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Leftists Storm News Station for Daring To Report on Rioters Being Arrested

In one corner of the mediasphere, a local television station is getting a lot of backlash from the left for daring to report on the people arrested in Seattle.

KING-TV isn’t particularly known for right-wing journalism. It’s an NBC affiliate in the Pacific Northwest’s largest city, owned by Tegna, the former television arm of media conglomerate Gannett.

In terms of news, there’s nothing extraordinary about it. It’s not sensationalist and it’s not a shill for any kind of cause.

 In Thursday, KING’s Chris Ingalls did a piece on 95 arrest records for individuals who were taken into custody and charged during the riots and unrest in Seattle. He found — and here’s a shocker — that 48 percent of suspects were white and only 32 percent listed Seattle as their hometown.

Kelly Jackson is accused of throwing Molotov cocktails at police vehicles. He was already awaiting trial on three cases stemming from incidents where he allegedly broke into into a ferry toll booth, a marijuana dispensary and an animal rescue facility (where authorities say he helped himself to a 100-pound Rottweiler).

he stepson of former Kirkland state Rep. Laura Ruderman, 19-year-old Jacob Greenburg allegedly smashed a metal baseball bat into the head of a Seattle police officer. Ingalls reported the officer is probably still alive thanks to his bike helmet.

In an alleged text message to a friend, Greenburg reportedly said, “Wish he didn’t have a helmet on lol.”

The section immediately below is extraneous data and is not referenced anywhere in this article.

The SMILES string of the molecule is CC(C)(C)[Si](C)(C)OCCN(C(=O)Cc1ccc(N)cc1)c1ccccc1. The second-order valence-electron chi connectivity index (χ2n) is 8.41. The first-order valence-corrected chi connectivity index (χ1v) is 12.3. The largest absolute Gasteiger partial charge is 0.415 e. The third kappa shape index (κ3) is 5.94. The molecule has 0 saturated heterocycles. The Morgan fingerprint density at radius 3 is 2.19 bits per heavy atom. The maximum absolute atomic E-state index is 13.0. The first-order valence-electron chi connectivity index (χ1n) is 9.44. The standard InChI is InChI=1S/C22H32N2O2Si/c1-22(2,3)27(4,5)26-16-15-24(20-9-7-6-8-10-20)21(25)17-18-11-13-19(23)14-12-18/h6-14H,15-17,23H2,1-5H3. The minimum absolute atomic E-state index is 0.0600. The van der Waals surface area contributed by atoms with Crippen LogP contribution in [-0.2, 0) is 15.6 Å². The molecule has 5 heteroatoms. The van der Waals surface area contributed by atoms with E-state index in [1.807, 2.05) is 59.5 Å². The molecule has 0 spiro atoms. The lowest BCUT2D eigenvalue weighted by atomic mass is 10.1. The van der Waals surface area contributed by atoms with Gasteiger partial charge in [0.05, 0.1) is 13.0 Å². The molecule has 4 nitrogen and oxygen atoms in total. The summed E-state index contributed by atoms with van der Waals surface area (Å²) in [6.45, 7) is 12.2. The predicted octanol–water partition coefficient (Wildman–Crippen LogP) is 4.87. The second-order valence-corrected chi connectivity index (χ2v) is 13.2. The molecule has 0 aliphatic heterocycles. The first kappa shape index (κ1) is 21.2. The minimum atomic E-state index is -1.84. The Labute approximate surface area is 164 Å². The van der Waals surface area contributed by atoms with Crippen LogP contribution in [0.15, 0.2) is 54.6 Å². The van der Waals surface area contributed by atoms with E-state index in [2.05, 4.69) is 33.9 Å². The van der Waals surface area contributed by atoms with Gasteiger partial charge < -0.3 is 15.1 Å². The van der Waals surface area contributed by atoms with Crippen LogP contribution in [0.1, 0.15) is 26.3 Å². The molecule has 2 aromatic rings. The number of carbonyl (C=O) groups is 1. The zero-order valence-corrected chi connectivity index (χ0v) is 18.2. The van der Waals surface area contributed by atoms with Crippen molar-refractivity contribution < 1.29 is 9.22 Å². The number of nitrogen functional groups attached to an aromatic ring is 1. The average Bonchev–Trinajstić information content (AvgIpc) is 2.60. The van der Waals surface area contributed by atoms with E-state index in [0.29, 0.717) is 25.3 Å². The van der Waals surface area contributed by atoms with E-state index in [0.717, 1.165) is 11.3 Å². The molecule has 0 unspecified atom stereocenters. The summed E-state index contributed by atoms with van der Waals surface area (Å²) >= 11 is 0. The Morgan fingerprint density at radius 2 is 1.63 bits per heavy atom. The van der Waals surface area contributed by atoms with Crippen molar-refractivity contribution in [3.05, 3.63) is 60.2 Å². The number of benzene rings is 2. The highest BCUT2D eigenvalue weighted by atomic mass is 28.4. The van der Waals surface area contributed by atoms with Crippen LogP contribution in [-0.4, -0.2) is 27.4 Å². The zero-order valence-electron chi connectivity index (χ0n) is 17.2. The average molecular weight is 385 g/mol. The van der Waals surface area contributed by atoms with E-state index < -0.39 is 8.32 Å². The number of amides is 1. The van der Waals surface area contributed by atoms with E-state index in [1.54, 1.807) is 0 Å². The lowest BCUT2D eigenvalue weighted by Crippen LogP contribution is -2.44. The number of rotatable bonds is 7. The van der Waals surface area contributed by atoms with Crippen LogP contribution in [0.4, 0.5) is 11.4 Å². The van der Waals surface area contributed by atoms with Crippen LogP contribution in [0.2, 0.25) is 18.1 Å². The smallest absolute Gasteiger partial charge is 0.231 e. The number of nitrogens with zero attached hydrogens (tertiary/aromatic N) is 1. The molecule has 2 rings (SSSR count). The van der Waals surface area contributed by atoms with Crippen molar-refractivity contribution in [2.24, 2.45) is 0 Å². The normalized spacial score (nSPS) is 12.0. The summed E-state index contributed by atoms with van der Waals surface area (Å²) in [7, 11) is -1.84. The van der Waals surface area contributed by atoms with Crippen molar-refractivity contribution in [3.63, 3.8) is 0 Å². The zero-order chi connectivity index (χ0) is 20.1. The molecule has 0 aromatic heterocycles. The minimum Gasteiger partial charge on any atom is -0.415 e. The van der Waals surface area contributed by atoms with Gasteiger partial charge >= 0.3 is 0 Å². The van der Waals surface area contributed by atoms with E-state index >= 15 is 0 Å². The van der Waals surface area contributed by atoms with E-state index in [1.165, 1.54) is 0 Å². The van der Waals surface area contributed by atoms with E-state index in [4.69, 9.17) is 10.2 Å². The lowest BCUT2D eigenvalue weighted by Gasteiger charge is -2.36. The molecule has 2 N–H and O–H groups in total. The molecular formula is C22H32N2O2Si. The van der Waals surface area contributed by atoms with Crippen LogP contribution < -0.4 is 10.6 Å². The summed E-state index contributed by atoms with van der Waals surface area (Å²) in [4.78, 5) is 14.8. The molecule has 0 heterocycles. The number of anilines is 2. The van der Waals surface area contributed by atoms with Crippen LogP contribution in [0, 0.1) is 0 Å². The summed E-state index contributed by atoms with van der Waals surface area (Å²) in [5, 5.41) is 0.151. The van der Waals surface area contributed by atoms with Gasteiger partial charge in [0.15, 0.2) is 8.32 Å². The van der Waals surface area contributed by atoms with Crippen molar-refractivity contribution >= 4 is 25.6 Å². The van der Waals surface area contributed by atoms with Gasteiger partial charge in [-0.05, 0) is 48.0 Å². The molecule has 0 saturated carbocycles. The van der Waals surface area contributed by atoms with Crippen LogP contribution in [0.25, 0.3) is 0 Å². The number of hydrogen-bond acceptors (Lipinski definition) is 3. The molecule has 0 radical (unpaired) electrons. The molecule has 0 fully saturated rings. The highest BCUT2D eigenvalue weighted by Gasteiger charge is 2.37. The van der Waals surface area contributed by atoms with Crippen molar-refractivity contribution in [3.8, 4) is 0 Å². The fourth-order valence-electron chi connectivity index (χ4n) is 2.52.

Jeremiah Hilbert has already confessed to looting, doing his part to hasten the revolution of the proletariat: “You can’t help but want to see the demise of corporate society,” he told KING days after pleading guilty to ransacking a Seattle Old Navy.

Indeed, as Ingalls noted, “The records indicate the common thread among most suspects is their hostility toward government, the police, and corporate America.”



And, apparently, corporate media: 


As protesters descended upon the KING-TV building Thursday, one of them says, “I’m trying to protect the lives of protesters because they’re going to dox them and put them in the public.” (The protest, which seemed to involve demonstrators barging into the building, apparently occurred before Ingalls’ report went live, but after he teased it on Twitter.)

Doxing, for the uninitiated, is putting someone’s private details into the public domain, usually to encourage people to harass or bully them, or worse.

“We have hate groups, we have hate groups, listen,” the demonstrator tells a police officer, because clearly he’s not listening. He’s on the phone, possibly calling for backup.

Those “hate groups,” our intrepid protester explains, are “looking to kill and harm protesters, and they want to sit there and put the protesters’ public information.”

ING doxed these protesters as much as CNN’s coverage of the charges of the O.J. Simpson car chase doxed him. That’s a reductio ad absurdum, of course, but arrests are public record and reporting on them is not even close to doxing — especially since doxing usually involves someone’s address, digital accounts, place of work and other such information.

At least one person was apparently arrested Thursday.



 And if you’re still trying to get a sense of how angry protesters were at KING, check out the replies to Ingalls’ tweet below.



Read More Here: Western Journal  & KingTV

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